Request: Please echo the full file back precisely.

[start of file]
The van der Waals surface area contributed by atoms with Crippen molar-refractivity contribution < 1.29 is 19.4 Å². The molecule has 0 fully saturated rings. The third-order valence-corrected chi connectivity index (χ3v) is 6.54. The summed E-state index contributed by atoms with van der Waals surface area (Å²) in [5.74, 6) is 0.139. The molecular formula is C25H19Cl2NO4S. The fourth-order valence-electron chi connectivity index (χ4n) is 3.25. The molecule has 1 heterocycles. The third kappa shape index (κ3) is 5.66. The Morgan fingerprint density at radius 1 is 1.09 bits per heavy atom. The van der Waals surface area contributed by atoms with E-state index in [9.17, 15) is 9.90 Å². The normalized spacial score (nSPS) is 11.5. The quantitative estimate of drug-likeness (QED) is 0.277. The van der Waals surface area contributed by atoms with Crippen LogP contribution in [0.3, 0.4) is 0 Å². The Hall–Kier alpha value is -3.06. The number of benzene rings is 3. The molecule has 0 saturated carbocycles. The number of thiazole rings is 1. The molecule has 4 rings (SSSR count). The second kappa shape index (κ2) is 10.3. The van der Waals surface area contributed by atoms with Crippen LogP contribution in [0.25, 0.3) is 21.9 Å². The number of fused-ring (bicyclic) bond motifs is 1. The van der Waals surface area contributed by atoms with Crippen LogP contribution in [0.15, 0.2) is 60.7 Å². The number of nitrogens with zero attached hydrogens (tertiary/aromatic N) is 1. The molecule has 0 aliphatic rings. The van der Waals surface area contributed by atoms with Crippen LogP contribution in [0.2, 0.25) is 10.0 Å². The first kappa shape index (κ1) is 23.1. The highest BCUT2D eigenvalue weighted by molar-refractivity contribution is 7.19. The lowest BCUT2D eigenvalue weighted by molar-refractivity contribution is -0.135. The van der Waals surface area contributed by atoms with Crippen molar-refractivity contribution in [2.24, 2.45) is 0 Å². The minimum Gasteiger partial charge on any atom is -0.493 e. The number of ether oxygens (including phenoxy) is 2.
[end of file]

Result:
The van der Waals surface area contributed by atoms with Crippen molar-refractivity contribution < 1.29 is 19.4 Å². The molecule has 0 fully saturated rings. The third-order valence-corrected chi connectivity index (χ3v) is 6.54. The summed E-state index contributed by atoms with van der Waals surface area (Å²) in [5.74, 6) is 0.139. The molecular formula is C25H19Cl2NO4S. The fourth-order valence-electron chi connectivity index (χ4n) is 3.25. The molecule has 1 heterocycles. The third kappa shape index (κ3) is 5.66. The Morgan fingerprint density at radius 1 is 1.09 bits per heavy atom. The van der Waals surface area contributed by atoms with E-state index in [9.17, 15) is 9.90 Å². The normalized spacial score (nSPS) is 11.5. The quantitative estimate of drug-likeness (QED) is 0.277. The van der Waals surface area contributed by atoms with Crippen LogP contribution in [0.3, 0.4) is 0 Å². The Hall–Kier alpha value is -3.06. The number of benzene rings is 3. The molecule has 0 saturated carbocycles. The number of thiazole rings is 1. The molecule has 4 rings (SSSR count). The second kappa shape index (κ2) is 10.3. The van der Waals surface area contributed by atoms with Crippen LogP contribution in [0.25, 0.3) is 21.9 Å². The number of fused-ring (bicyclic) bond motifs is 1. The van der Waals surface area contributed by atoms with Crippen LogP contribution in [0.15, 0.2) is 60.7 Å². The number of nitrogens with zero attached hydrogens (tertiary/aromatic N) is 1. The molecule has 0 aliphatic rings. The van der Waals surface area contributed by atoms with Crippen LogP contribution in [0.2, 0.25) is 10.0 Å². The first kappa shape index (κ1) is 23.1. The highest BCUT2D eigenvalue weighted by molar-refractivity contribution is 7.19. The lowest BCUT2D eigenvalue weighted by molar-refractivity contribution is -0.135. The van der Waals surface area contributed by atoms with Crippen molar-refractivity contribution in [2.24, 2.45) is 0 Å². The minimum Gasteiger partial charge on any atom is -0.493 e. The number of ether oxygens (including phenoxy) is 2.